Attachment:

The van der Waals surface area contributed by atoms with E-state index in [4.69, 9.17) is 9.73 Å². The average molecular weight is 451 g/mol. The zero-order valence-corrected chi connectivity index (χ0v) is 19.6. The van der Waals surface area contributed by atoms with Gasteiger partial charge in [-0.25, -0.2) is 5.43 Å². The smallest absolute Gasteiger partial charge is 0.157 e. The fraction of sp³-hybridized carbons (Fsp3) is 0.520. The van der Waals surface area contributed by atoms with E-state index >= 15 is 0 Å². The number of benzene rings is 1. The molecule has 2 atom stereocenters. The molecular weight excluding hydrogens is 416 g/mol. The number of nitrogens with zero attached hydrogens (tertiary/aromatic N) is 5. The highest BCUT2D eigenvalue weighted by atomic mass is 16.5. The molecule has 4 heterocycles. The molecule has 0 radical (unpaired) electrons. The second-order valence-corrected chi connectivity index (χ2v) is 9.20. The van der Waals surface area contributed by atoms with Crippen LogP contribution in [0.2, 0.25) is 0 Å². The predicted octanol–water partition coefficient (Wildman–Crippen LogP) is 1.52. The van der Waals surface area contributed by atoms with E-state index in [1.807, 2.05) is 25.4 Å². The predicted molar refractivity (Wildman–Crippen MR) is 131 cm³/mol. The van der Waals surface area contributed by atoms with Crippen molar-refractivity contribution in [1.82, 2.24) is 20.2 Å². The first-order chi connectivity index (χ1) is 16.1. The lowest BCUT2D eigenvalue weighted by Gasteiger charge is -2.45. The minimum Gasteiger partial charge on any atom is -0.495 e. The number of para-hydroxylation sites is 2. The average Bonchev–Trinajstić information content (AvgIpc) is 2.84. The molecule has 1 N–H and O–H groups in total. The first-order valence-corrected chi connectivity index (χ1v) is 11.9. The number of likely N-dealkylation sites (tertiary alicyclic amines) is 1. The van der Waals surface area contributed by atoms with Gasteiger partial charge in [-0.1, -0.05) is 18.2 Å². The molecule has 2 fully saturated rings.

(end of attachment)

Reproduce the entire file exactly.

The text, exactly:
The van der Waals surface area contributed by atoms with E-state index in [4.69, 9.17) is 9.73 Å². The average molecular weight is 451 g/mol. The zero-order valence-corrected chi connectivity index (χ0v) is 19.6. The van der Waals surface area contributed by atoms with Gasteiger partial charge in [-0.25, -0.2) is 5.43 Å². The smallest absolute Gasteiger partial charge is 0.157 e. The fraction of sp³-hybridized carbons (Fsp3) is 0.520. The van der Waals surface area contributed by atoms with E-state index >= 15 is 0 Å². The number of benzene rings is 1. The molecule has 2 atom stereocenters. The molecular weight excluding hydrogens is 416 g/mol. The number of nitrogens with zero attached hydrogens (tertiary/aromatic N) is 5. The highest BCUT2D eigenvalue weighted by atomic mass is 16.5. The molecule has 4 heterocycles. The molecule has 0 radical (unpaired) electrons. The second-order valence-corrected chi connectivity index (χ2v) is 9.20. The van der Waals surface area contributed by atoms with Crippen LogP contribution in [0.2, 0.25) is 0 Å². The predicted octanol–water partition coefficient (Wildman–Crippen LogP) is 1.52. The van der Waals surface area contributed by atoms with E-state index in [1.807, 2.05) is 25.4 Å². The predicted molar refractivity (Wildman–Crippen MR) is 131 cm³/mol. The van der Waals surface area contributed by atoms with Crippen molar-refractivity contribution in [1.82, 2.24) is 20.2 Å². The first-order chi connectivity index (χ1) is 16.1. The lowest BCUT2D eigenvalue weighted by Gasteiger charge is -2.45. The minimum Gasteiger partial charge on any atom is -0.495 e. The number of para-hydroxylation sites is 2. The average Bonchev–Trinajstić information content (AvgIpc) is 2.84. The molecule has 1 N–H and O–H groups in total. The first-order valence-corrected chi connectivity index (χ1v) is 11.9. The number of likely N-dealkylation sites (tertiary alicyclic amines) is 1. The van der Waals surface area contributed by atoms with Gasteiger partial charge in [-0.1, -0.05) is 18.2 Å². The molecule has 2 fully saturated rings.